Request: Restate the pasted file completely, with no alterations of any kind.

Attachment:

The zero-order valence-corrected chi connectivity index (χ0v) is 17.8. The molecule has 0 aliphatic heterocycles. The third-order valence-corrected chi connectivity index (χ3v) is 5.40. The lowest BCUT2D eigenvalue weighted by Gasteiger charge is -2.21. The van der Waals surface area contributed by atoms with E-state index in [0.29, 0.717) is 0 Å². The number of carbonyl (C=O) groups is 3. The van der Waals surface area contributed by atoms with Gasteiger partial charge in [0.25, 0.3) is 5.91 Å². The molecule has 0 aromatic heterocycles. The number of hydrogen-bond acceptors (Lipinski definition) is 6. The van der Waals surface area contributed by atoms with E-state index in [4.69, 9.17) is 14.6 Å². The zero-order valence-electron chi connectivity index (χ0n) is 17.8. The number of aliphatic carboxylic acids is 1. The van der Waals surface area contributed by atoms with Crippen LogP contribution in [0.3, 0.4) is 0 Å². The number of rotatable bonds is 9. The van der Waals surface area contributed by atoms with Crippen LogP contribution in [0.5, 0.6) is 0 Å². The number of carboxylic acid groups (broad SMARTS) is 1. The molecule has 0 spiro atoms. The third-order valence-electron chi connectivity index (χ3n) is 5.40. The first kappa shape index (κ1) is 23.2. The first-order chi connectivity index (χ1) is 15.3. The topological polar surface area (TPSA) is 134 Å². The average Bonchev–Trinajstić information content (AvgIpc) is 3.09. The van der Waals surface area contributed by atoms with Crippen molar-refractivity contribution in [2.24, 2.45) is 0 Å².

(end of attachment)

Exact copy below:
The zero-order valence-corrected chi connectivity index (χ0v) is 17.8. The molecule has 0 aliphatic heterocycles. The third-order valence-corrected chi connectivity index (χ3v) is 5.40. The lowest BCUT2D eigenvalue weighted by Gasteiger charge is -2.21. The van der Waals surface area contributed by atoms with E-state index in [0.29, 0.717) is 0 Å². The number of carbonyl (C=O) groups is 3. The van der Waals surface area contributed by atoms with Gasteiger partial charge in [0.25, 0.3) is 5.91 Å². The molecule has 0 aromatic heterocycles. The number of hydrogen-bond acceptors (Lipinski definition) is 6. The van der Waals surface area contributed by atoms with E-state index in [4.69, 9.17) is 14.6 Å². The zero-order valence-electron chi connectivity index (χ0n) is 17.8. The number of aliphatic carboxylic acids is 1. The van der Waals surface area contributed by atoms with Crippen LogP contribution in [0.3, 0.4) is 0 Å². The number of rotatable bonds is 9. The van der Waals surface area contributed by atoms with Crippen LogP contribution in [0.5, 0.6) is 0 Å². The number of carboxylic acid groups (broad SMARTS) is 1. The molecule has 0 spiro atoms. The third-order valence-electron chi connectivity index (χ3n) is 5.40. The first kappa shape index (κ1) is 23.2. The first-order chi connectivity index (χ1) is 15.3. The topological polar surface area (TPSA) is 134 Å². The average Bonchev–Trinajstić information content (AvgIpc) is 3.09. The van der Waals surface area contributed by atoms with Crippen molar-refractivity contribution in [2.24, 2.45) is 0 Å².